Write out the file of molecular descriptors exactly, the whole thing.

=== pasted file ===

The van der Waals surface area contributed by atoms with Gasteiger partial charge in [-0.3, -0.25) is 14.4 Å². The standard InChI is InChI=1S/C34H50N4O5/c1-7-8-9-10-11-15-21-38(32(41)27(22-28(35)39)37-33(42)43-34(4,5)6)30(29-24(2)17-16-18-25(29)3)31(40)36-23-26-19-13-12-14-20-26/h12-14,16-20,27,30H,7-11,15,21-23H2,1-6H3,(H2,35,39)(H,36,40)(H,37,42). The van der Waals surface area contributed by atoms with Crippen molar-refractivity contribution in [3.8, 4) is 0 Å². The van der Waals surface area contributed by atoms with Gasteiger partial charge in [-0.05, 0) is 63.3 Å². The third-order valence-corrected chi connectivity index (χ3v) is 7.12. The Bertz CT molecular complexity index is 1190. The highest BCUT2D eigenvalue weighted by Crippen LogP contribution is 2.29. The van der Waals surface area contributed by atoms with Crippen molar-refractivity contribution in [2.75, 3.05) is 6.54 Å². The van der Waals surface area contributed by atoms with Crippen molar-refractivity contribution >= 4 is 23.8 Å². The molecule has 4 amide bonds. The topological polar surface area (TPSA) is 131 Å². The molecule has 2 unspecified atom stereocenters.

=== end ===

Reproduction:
The van der Waals surface area contributed by atoms with Gasteiger partial charge in [-0.3, -0.25) is 14.4 Å². The standard InChI is InChI=1S/C34H50N4O5/c1-7-8-9-10-11-15-21-38(32(41)27(22-28(35)39)37-33(42)43-34(4,5)6)30(29-24(2)17-16-18-25(29)3)31(40)36-23-26-19-13-12-14-20-26/h12-14,16-20,27,30H,7-11,15,21-23H2,1-6H3,(H2,35,39)(H,36,40)(H,37,42). The van der Waals surface area contributed by atoms with Crippen molar-refractivity contribution in [3.8, 4) is 0 Å². The van der Waals surface area contributed by atoms with Gasteiger partial charge in [-0.05, 0) is 63.3 Å². The third-order valence-corrected chi connectivity index (χ3v) is 7.12. The Bertz CT molecular complexity index is 1190. The highest BCUT2D eigenvalue weighted by Crippen LogP contribution is 2.29. The van der Waals surface area contributed by atoms with Crippen molar-refractivity contribution in [2.75, 3.05) is 6.54 Å². The van der Waals surface area contributed by atoms with Crippen molar-refractivity contribution >= 4 is 23.8 Å². The molecule has 4 amide bonds. The topological polar surface area (TPSA) is 131 Å². The molecule has 2 unspecified atom stereocenters.